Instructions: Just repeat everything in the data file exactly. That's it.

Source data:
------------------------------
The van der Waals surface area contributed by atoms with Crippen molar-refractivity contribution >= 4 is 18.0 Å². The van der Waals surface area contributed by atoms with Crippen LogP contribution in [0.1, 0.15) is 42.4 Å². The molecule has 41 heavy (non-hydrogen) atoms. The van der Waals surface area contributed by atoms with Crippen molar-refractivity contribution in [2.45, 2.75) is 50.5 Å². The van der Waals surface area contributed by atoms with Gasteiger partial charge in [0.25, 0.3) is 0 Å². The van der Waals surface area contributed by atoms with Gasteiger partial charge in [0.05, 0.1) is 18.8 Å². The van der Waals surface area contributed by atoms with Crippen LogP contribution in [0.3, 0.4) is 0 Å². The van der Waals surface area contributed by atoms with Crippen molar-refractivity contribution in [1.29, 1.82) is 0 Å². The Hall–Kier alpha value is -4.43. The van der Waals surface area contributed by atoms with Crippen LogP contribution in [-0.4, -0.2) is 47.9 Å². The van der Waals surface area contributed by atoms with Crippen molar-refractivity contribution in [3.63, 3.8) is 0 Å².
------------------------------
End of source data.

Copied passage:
The van der Waals surface area contributed by atoms with Crippen molar-refractivity contribution >= 4 is 18.0 Å². The van der Waals surface area contributed by atoms with Crippen LogP contribution in [0.1, 0.15) is 42.4 Å². The molecule has 41 heavy (non-hydrogen) atoms. The van der Waals surface area contributed by atoms with Crippen molar-refractivity contribution in [2.45, 2.75) is 50.5 Å². The van der Waals surface area contributed by atoms with Gasteiger partial charge in [0.25, 0.3) is 0 Å². The van der Waals surface area contributed by atoms with Gasteiger partial charge in [0.05, 0.1) is 18.8 Å². The van der Waals surface area contributed by atoms with Crippen LogP contribution in [0.3, 0.4) is 0 Å². The van der Waals surface area contributed by atoms with Crippen molar-refractivity contribution in [1.29, 1.82) is 0 Å². The Hall–Kier alpha value is -4.43. The van der Waals surface area contributed by atoms with Crippen LogP contribution in [-0.4, -0.2) is 47.9 Å². The van der Waals surface area contributed by atoms with Crippen molar-refractivity contribution in [3.63, 3.8) is 0 Å².